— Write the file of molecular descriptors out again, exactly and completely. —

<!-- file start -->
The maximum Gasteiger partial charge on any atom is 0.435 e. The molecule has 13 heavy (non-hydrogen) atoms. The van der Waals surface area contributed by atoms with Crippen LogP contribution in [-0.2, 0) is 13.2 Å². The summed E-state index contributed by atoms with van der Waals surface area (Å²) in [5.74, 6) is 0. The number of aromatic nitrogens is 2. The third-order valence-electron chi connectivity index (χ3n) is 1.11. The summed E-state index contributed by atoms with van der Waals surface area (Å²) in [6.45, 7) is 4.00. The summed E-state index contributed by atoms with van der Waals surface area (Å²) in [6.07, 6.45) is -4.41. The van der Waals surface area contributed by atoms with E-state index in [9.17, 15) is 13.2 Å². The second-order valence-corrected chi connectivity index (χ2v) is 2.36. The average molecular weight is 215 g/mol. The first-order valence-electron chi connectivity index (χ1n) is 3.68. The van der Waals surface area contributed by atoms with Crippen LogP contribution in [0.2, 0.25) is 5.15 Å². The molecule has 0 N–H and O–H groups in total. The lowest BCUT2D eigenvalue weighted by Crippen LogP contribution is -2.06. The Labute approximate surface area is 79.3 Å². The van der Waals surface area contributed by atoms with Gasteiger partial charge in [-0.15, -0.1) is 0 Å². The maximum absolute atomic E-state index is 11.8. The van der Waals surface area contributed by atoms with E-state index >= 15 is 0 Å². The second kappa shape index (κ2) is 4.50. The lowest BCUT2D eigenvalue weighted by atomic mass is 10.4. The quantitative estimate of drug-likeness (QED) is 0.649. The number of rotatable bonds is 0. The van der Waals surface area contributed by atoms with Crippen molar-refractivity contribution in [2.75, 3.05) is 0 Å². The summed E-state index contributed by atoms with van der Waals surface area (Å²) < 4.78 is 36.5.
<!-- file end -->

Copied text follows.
The maximum Gasteiger partial charge on any atom is 0.435 e. The molecule has 13 heavy (non-hydrogen) atoms. The van der Waals surface area contributed by atoms with Crippen LogP contribution in [-0.2, 0) is 13.2 Å². The summed E-state index contributed by atoms with van der Waals surface area (Å²) in [5.74, 6) is 0. The number of aromatic nitrogens is 2. The third-order valence-electron chi connectivity index (χ3n) is 1.11. The summed E-state index contributed by atoms with van der Waals surface area (Å²) in [6.45, 7) is 4.00. The summed E-state index contributed by atoms with van der Waals surface area (Å²) in [6.07, 6.45) is -4.41. The van der Waals surface area contributed by atoms with E-state index in [9.17, 15) is 13.2 Å². The second-order valence-corrected chi connectivity index (χ2v) is 2.36. The average molecular weight is 215 g/mol. The first-order valence-electron chi connectivity index (χ1n) is 3.68. The van der Waals surface area contributed by atoms with Crippen LogP contribution in [0.2, 0.25) is 5.15 Å². The molecule has 0 N–H and O–H groups in total. The lowest BCUT2D eigenvalue weighted by Crippen LogP contribution is -2.06. The Labute approximate surface area is 79.3 Å². The van der Waals surface area contributed by atoms with Gasteiger partial charge in [-0.15, -0.1) is 0 Å². The maximum absolute atomic E-state index is 11.8. The van der Waals surface area contributed by atoms with E-state index >= 15 is 0 Å². The second kappa shape index (κ2) is 4.50. The lowest BCUT2D eigenvalue weighted by atomic mass is 10.4. The quantitative estimate of drug-likeness (QED) is 0.649. The number of rotatable bonds is 0. The van der Waals surface area contributed by atoms with Crippen molar-refractivity contribution in [2.75, 3.05) is 0 Å². The summed E-state index contributed by atoms with van der Waals surface area (Å²) < 4.78 is 36.5.